Thursday, August 14, 2008

Nine Inch

Dar and I made the massive trek to the Gwinnett Arena for the dazzling display and provocative songs of Nine Inch Nails last night. This review from a recant Canada performance sums it up nicely:

Concert review: Nine Inch Nails
Sandra Sperounes
Journal Music Writer
Nine Inch Nails frontman Trent Reznor on July  28 at Rexall Place in Edmonton.
CREDIT: Greg Southam/Edmonton Journal
Nine Inch Nails frontman Trent Reznor on July 28 at Rexall Place in Edmonton

Nine Inch Nails

With: Crystal Castles

Where: Rexall Place

When: Monday

EDMONTON - No musician captures the mood of our times better than Trent Reznor. As the driving force behind Nine Inch Nails, he mixes brutal industrial-rock rhythms with melancholy melodies and lyrics about greed, rage, impotence, loneliness, and the end of the world.

But leave it to Reznor - and his stage designer - to turn these subjects into a vision of splendor. Using an array of lights, mesh LED screens, and security camera feeds, Nine Inch Nails transformed Rexall Place into a giant art installation, complete with 8,000 fans, on Monday night.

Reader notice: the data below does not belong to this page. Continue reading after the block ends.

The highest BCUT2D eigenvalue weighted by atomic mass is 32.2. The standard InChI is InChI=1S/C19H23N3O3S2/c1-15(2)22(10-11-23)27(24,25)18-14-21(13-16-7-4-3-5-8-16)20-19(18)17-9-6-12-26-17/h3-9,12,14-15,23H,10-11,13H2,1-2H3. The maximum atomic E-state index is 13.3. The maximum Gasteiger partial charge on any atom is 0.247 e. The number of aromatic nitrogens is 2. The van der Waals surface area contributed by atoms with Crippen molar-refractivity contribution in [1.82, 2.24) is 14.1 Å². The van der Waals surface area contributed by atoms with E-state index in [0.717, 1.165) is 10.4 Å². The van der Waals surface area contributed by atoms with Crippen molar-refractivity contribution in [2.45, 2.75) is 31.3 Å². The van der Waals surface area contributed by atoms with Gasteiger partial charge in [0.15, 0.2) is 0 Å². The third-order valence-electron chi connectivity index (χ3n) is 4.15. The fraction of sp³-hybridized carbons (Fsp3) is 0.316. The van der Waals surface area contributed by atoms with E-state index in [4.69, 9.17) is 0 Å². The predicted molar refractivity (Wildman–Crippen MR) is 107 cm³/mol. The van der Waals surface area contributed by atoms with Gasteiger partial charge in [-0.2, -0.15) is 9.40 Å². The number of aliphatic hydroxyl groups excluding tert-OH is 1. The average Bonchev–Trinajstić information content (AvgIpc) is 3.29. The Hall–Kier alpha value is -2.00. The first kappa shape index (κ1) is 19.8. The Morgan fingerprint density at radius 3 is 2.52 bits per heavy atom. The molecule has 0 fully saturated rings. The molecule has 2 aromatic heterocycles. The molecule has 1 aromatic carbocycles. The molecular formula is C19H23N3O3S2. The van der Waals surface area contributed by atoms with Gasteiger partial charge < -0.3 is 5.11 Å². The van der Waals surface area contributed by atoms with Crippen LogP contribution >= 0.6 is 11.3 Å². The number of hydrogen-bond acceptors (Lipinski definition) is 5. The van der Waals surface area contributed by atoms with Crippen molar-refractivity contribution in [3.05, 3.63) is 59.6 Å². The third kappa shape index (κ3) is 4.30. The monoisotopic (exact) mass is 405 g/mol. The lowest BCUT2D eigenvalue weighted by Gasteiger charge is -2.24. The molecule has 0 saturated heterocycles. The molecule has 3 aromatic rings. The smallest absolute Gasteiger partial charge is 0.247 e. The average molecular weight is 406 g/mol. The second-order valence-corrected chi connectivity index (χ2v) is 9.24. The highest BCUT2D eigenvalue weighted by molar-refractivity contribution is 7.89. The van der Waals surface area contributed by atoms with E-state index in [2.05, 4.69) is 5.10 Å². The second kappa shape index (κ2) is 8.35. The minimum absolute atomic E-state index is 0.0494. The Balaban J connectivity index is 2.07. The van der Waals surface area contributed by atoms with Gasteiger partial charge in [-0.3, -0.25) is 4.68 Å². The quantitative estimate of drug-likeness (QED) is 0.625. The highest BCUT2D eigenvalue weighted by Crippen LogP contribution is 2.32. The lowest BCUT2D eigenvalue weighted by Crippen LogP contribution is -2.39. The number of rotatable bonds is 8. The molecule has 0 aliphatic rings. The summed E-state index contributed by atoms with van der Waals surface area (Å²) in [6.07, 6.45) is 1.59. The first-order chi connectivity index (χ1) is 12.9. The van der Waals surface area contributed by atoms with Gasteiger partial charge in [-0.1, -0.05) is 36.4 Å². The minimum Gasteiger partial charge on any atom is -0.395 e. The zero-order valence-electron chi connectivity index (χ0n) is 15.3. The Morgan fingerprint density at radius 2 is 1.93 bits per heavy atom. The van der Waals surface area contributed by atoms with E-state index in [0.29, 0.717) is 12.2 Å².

It was an awesome sight to behold, putting Kanye West's recent Glow In The Dark spectacle to shame. Yet like the rapper, Reznor didn't waste time trying to explain his songs or engage the crowd in silly call-and-response antics. He said a few perfunctory thank yous during the course of NIN's set, only waiting until the encore to speak in full sentences. "We're trying to do the best for you guys," he said.

Mission accomplished. Reznor and his current lineup of musicians - guitarist Robin Finck, drummer Josh Freese, keyboard player Alessandro Cortini and bassist Justin Meldal-Johnsen - were relentless, playing more than 25 tunes in two hours.

They cranked through most of NIN's biggest hits - such as Closer, Head Like A Hole, Only, Terrible Lie, and a sparse, spine-tingling rendition of Hurt - but almost half the set was devoted to the group's latest efforts, The Slip and Ghosts I-IV, a double-disc of instrumental numbers.

Both albums were released this year, in what is proving to be one of Reznor's most productive periods as an artist. His tirelessness was also apparent on stage. By the middle of NIN's encore, he looked like he was gearing up to play for another two hours.

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